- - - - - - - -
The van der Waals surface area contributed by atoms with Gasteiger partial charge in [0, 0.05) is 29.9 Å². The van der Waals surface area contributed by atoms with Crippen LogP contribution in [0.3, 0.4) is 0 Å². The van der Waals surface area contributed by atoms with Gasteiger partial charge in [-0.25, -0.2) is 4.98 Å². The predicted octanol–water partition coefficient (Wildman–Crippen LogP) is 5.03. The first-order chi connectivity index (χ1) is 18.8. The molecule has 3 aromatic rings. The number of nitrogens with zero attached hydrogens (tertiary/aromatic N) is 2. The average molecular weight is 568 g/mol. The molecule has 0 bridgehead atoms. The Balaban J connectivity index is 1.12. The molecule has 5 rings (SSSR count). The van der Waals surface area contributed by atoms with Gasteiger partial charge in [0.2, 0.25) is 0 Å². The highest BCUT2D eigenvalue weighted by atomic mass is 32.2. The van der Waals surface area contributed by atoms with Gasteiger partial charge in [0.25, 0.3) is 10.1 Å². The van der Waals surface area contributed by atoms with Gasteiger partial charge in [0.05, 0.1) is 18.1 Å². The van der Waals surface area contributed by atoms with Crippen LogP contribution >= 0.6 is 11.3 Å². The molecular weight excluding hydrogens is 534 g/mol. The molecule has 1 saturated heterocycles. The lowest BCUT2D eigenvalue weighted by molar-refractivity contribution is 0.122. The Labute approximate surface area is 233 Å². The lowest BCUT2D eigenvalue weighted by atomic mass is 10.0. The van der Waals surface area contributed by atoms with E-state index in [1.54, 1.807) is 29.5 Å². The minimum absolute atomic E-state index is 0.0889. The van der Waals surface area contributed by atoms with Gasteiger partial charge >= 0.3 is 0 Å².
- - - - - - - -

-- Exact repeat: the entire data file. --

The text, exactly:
The van der Waals surface area contributed by atoms with Gasteiger partial charge in [0, 0.05) is 29.9 Å². The van der Waals surface area contributed by atoms with Crippen LogP contribution in [0.3, 0.4) is 0 Å². The van der Waals surface area contributed by atoms with Gasteiger partial charge in [-0.25, -0.2) is 4.98 Å². The predicted octanol–water partition coefficient (Wildman–Crippen LogP) is 5.03. The first-order chi connectivity index (χ1) is 18.8. The molecule has 3 aromatic rings. The number of nitrogens with zero attached hydrogens (tertiary/aromatic N) is 2. The average molecular weight is 568 g/mol. The molecule has 0 bridgehead atoms. The Balaban J connectivity index is 1.12. The molecule has 5 rings (SSSR count). The van der Waals surface area contributed by atoms with Gasteiger partial charge in [0.2, 0.25) is 0 Å². The highest BCUT2D eigenvalue weighted by atomic mass is 32.2. The van der Waals surface area contributed by atoms with Gasteiger partial charge in [0.25, 0.3) is 10.1 Å². The van der Waals surface area contributed by atoms with Gasteiger partial charge in [0.05, 0.1) is 18.1 Å². The van der Waals surface area contributed by atoms with Crippen LogP contribution >= 0.6 is 11.3 Å². The molecular weight excluding hydrogens is 534 g/mol. The molecule has 1 saturated heterocycles. The lowest BCUT2D eigenvalue weighted by molar-refractivity contribution is 0.122. The Labute approximate surface area is 233 Å². The lowest BCUT2D eigenvalue weighted by atomic mass is 10.0. The van der Waals surface area contributed by atoms with E-state index in [1.54, 1.807) is 29.5 Å². The minimum absolute atomic E-state index is 0.0889. The van der Waals surface area contributed by atoms with Gasteiger partial charge >= 0.3 is 0 Å².